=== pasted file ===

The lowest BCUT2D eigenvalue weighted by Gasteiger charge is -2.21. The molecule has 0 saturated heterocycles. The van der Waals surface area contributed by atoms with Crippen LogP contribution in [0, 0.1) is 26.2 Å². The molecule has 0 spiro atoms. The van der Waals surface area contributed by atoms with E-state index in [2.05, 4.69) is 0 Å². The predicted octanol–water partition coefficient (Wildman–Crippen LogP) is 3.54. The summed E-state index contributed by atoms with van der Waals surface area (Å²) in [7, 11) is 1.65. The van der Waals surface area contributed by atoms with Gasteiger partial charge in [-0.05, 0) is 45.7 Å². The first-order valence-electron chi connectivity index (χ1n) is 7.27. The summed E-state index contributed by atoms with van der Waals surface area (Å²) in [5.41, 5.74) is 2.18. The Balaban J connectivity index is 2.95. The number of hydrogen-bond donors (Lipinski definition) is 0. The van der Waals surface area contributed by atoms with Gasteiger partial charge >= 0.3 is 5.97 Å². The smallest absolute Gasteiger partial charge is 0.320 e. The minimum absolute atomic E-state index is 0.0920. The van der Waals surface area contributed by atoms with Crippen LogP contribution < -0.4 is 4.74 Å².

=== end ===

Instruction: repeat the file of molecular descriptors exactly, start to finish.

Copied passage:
The lowest BCUT2D eigenvalue weighted by Gasteiger charge is -2.21. The molecule has 0 saturated heterocycles. The van der Waals surface area contributed by atoms with Crippen LogP contribution in [0, 0.1) is 26.2 Å². The molecule has 0 spiro atoms. The van der Waals surface area contributed by atoms with E-state index in [2.05, 4.69) is 0 Å². The predicted octanol–water partition coefficient (Wildman–Crippen LogP) is 3.54. The summed E-state index contributed by atoms with van der Waals surface area (Å²) in [7, 11) is 1.65. The van der Waals surface area contributed by atoms with Gasteiger partial charge in [-0.05, 0) is 45.7 Å². The first-order valence-electron chi connectivity index (χ1n) is 7.27. The summed E-state index contributed by atoms with van der Waals surface area (Å²) in [5.41, 5.74) is 2.18. The Balaban J connectivity index is 2.95. The number of hydrogen-bond donors (Lipinski definition) is 0. The van der Waals surface area contributed by atoms with Gasteiger partial charge >= 0.3 is 5.97 Å². The smallest absolute Gasteiger partial charge is 0.320 e. The minimum absolute atomic E-state index is 0.0920. The van der Waals surface area contributed by atoms with Crippen LogP contribution < -0.4 is 4.74 Å².